Students at Harrisburg High School will be able to opt out of in-person instruction and enroll in a full-time online program this fall. (Capital-Star photo by Elizabeth Hardison)
A competitive grant program created in the wake of a deadly school shooting is set to receive a record-high windfall of state and federal aid this year, which lawmakers say will help schools confront a new kind of threat in the fall: the spread of COVID-19.
A series of bills that state lawmakers advanced Thursday will allocate a combined $215 million to Pennsylvania’s School Safety and Security Grant Program, which since 2018 has helped schools finance security equipment upgrades and safety programs.
This year, though, schools can use the funds to purchase cleaning supplies, masks and gloves, and to finance mental health programs to help students and staff cope with the pandemic.
Just a sliver of the program’s funding is slated to come from the stopgap state budget that state lawmakers sent to Gov. Tom Wolf Thursday. Most of it will come from the $3.9 federal aid package that Pennsylvania received from the Congressional CARES Act this spring.
A bill that the House and Senate approved Thursday, which allocates $2.6 billion of Pennsylvania’s CARES dollars, shores up the grant program with a $150 million appropriation.
Another bill, which makes changes to the state school code, also instructs the state Department of Education to allocate $50 million of its CARES money to the grant program. Senate leaders said that sum will be distributed to schools using a need-based formula.
That code bill won approval in the Senate Thursday and awaits a vote in the House.
The General Assembly created the School Safety Grant Fund in 2018, months after a shooter killed 17 people at Marjory Stoneman Douglas High School in Parkland, Florida.
Since then, the fund has awarded roughly $60 million in competitive grants annually to help schools buy metal detectors, security cameras and other equipment, and to finance crisis training for teachers.
State Sen. Mike Regan, R-York, who wrote the legislation creating the program, told the Capital-Star that the additional cash would be “a boon” to districts as they return to classrooms this fall.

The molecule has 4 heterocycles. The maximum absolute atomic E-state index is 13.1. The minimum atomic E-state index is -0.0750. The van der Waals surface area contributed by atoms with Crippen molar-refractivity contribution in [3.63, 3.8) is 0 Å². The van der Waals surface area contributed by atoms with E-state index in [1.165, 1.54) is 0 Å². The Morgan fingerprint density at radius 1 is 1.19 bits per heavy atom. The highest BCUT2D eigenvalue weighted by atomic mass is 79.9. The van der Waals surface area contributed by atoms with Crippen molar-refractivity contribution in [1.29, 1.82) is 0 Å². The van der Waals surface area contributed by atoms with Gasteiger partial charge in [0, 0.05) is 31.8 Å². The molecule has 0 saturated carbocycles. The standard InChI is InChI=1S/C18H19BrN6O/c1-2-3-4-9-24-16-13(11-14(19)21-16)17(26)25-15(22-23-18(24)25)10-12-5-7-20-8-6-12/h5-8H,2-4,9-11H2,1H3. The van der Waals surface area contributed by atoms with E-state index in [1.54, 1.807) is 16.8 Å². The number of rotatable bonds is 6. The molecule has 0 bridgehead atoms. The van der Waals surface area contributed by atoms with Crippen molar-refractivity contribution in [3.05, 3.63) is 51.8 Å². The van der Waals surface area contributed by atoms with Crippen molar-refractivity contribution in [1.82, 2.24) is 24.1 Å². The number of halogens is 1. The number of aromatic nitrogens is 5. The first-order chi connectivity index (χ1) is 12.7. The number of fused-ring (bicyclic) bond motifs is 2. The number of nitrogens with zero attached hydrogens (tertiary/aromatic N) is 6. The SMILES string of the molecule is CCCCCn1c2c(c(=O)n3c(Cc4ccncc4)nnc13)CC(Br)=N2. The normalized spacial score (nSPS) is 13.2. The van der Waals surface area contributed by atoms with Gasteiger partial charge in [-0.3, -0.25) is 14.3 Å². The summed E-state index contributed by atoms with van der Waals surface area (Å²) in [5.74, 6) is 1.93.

“Whether it’s used for cleaning or retrofitting [facilities] or hiring counselors, I think the money coming from the federal government is going to be very helpful,” Regan said.
The $25.8 billion budget lawmakers approved this week authorized five months of flat funding for all state programs except public education, which received 12 months of funding at the same levels of last year.
That drew criticism from some Democratic lawmakers, who said stagnant state aid amounts to a cut for districts that may see local revenue sources plummet from COVID-19-related business shutdowns and job losses.
Sen. Andy Dinniman, D-Chester, who voted against the budget, said he was “disappointed” that lawmakers did not provide more funding for public education.
Education advocates also questioned why lawmakers chose to route $200 million in federal aid dollars through a grant program that requires schools to compete for funds, when it could distribute the money through the state’s school funding formula that awards more aid to needier districts.
“There’s no question that substantial funding is needed to reopen schools safely for children to return — cleaning them, providing personal protective equipment, and addressing any other environmental hazards,” Deborah Gordon Klehr, executive director of the Philadelphia-based Education Law Center, said in an emailed statement. “But [Pennsylvania’s education funding] formula shouldn’t be circumvented in awarding millions of federal grant dollars.”
Regan said that earmarking money for safety measures has proven popular with schools in the past.
The safety fund has exhausted all of its funds in each of the two years it has accepted grant applications.
But the fate of the grant program was controversial even before COVID-19 walloped Pennsylvania in March.
In his February budget address to the General Assembly, Wolf proposed funding the program at $15 million for the 2020-2021 fiscal year that begins July 1 — just a third of what the program received in the state’s current, approved spending plan.
Republican lawmakers quickly homed in on the line item and vowed to restore it to its current funding level.
Senate Appropriations Committee Chairman Pat Browne, R-Lehigh, stood by the allocations while speaking to reporters Thursday, saying that the program has “worked very well in the past” as a vehicle for getting money to school districts.
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